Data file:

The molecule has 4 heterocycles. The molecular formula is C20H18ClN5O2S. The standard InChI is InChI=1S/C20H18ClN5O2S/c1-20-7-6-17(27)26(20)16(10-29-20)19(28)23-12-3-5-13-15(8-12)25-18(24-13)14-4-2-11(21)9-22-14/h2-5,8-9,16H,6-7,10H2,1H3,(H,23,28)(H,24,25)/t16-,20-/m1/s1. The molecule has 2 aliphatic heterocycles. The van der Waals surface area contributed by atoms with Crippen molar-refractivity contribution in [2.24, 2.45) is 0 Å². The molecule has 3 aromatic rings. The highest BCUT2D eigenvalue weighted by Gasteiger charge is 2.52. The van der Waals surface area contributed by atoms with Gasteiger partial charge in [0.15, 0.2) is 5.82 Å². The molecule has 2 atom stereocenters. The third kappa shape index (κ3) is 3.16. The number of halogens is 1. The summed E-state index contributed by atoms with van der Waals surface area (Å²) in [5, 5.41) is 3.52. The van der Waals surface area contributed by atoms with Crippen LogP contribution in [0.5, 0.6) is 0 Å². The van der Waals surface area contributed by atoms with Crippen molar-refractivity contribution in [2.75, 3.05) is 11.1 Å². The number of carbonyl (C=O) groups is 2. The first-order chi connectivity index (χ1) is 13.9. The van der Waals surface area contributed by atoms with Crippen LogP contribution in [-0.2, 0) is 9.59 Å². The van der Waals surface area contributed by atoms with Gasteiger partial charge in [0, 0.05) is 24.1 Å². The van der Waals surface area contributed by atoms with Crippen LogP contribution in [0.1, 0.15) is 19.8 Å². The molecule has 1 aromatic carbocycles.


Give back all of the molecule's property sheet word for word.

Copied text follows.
The molecule has 4 heterocycles. The molecular formula is C20H18ClN5O2S. The standard InChI is InChI=1S/C20H18ClN5O2S/c1-20-7-6-17(27)26(20)16(10-29-20)19(28)23-12-3-5-13-15(8-12)25-18(24-13)14-4-2-11(21)9-22-14/h2-5,8-9,16H,6-7,10H2,1H3,(H,23,28)(H,24,25)/t16-,20-/m1/s1. The molecule has 2 aliphatic heterocycles. The van der Waals surface area contributed by atoms with Crippen molar-refractivity contribution in [2.24, 2.45) is 0 Å². The molecule has 3 aromatic rings. The highest BCUT2D eigenvalue weighted by Gasteiger charge is 2.52. The van der Waals surface area contributed by atoms with Gasteiger partial charge in [0.15, 0.2) is 5.82 Å². The molecule has 2 atom stereocenters. The third kappa shape index (κ3) is 3.16. The number of halogens is 1. The summed E-state index contributed by atoms with van der Waals surface area (Å²) in [5, 5.41) is 3.52. The van der Waals surface area contributed by atoms with Crippen LogP contribution in [0.5, 0.6) is 0 Å². The van der Waals surface area contributed by atoms with Crippen molar-refractivity contribution in [2.75, 3.05) is 11.1 Å². The number of carbonyl (C=O) groups is 2. The first-order chi connectivity index (χ1) is 13.9. The van der Waals surface area contributed by atoms with Crippen LogP contribution in [-0.2, 0) is 9.59 Å². The van der Waals surface area contributed by atoms with Gasteiger partial charge in [0, 0.05) is 24.1 Å². The van der Waals surface area contributed by atoms with Crippen LogP contribution in [0.1, 0.15) is 19.8 Å². The molecule has 1 aromatic carbocycles.